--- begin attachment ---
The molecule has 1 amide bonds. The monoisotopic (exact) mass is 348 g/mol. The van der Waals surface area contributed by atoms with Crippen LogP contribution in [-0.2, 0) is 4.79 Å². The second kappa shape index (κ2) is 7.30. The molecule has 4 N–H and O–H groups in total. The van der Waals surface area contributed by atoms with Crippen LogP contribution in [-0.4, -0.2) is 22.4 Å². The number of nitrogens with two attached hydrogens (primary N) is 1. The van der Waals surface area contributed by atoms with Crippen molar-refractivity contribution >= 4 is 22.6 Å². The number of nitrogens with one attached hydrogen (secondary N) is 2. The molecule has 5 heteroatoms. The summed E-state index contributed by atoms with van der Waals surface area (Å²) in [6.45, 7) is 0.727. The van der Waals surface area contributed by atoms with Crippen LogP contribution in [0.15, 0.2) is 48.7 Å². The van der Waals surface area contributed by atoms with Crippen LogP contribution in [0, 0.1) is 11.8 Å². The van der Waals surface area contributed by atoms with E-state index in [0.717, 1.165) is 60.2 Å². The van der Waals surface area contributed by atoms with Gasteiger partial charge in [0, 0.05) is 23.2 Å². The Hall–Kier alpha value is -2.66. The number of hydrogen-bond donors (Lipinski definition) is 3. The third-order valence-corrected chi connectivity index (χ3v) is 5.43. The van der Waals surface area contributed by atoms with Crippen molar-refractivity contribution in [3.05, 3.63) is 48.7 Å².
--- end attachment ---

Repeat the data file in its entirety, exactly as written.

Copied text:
The molecule has 1 amide bonds. The monoisotopic (exact) mass is 348 g/mol. The van der Waals surface area contributed by atoms with Crippen LogP contribution in [-0.2, 0) is 4.79 Å². The second kappa shape index (κ2) is 7.30. The molecule has 4 N–H and O–H groups in total. The van der Waals surface area contributed by atoms with Crippen LogP contribution in [-0.4, -0.2) is 22.4 Å². The number of nitrogens with two attached hydrogens (primary N) is 1. The van der Waals surface area contributed by atoms with Crippen molar-refractivity contribution >= 4 is 22.6 Å². The number of nitrogens with one attached hydrogen (secondary N) is 2. The molecule has 5 heteroatoms. The summed E-state index contributed by atoms with van der Waals surface area (Å²) in [6.45, 7) is 0.727. The van der Waals surface area contributed by atoms with Crippen LogP contribution in [0.15, 0.2) is 48.7 Å². The van der Waals surface area contributed by atoms with Crippen LogP contribution in [0, 0.1) is 11.8 Å². The van der Waals surface area contributed by atoms with E-state index in [0.717, 1.165) is 60.2 Å². The van der Waals surface area contributed by atoms with Gasteiger partial charge in [0, 0.05) is 23.2 Å². The Hall–Kier alpha value is -2.66. The number of hydrogen-bond donors (Lipinski definition) is 3. The third-order valence-corrected chi connectivity index (χ3v) is 5.43. The van der Waals surface area contributed by atoms with Crippen molar-refractivity contribution in [3.05, 3.63) is 48.7 Å².